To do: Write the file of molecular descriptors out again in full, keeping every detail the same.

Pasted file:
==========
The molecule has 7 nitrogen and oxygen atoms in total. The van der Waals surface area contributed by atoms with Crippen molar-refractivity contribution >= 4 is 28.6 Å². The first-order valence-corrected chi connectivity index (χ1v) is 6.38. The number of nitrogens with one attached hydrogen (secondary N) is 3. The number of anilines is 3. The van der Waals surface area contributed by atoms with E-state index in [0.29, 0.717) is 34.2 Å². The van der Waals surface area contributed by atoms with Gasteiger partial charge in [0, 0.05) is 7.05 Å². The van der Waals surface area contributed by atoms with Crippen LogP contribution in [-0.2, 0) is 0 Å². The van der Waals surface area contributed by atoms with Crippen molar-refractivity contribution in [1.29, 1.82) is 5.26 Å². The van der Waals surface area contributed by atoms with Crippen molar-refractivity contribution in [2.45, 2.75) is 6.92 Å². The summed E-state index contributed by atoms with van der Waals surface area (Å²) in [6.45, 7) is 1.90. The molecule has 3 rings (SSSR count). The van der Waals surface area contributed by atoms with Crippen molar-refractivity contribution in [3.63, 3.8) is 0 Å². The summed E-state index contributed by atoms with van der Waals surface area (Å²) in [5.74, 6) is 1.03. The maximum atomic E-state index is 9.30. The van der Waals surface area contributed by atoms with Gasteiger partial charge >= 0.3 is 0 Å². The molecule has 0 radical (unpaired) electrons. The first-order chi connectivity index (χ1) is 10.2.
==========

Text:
The molecule has 7 nitrogen and oxygen atoms in total. The van der Waals surface area contributed by atoms with Crippen molar-refractivity contribution >= 4 is 28.6 Å². The first-order valence-corrected chi connectivity index (χ1v) is 6.38. The number of nitrogens with one attached hydrogen (secondary N) is 3. The number of anilines is 3. The van der Waals surface area contributed by atoms with E-state index in [0.29, 0.717) is 34.2 Å². The van der Waals surface area contributed by atoms with Gasteiger partial charge in [0, 0.05) is 7.05 Å². The van der Waals surface area contributed by atoms with Crippen LogP contribution in [-0.2, 0) is 0 Å². The van der Waals surface area contributed by atoms with Crippen molar-refractivity contribution in [1.29, 1.82) is 5.26 Å². The van der Waals surface area contributed by atoms with Crippen molar-refractivity contribution in [2.45, 2.75) is 6.92 Å². The summed E-state index contributed by atoms with van der Waals surface area (Å²) in [6.45, 7) is 1.90. The molecule has 3 rings (SSSR count). The van der Waals surface area contributed by atoms with Crippen molar-refractivity contribution in [3.63, 3.8) is 0 Å². The summed E-state index contributed by atoms with van der Waals surface area (Å²) in [5.74, 6) is 1.03. The maximum atomic E-state index is 9.30. The van der Waals surface area contributed by atoms with Gasteiger partial charge >= 0.3 is 0 Å². The molecule has 0 radical (unpaired) electrons. The first-order chi connectivity index (χ1) is 10.2.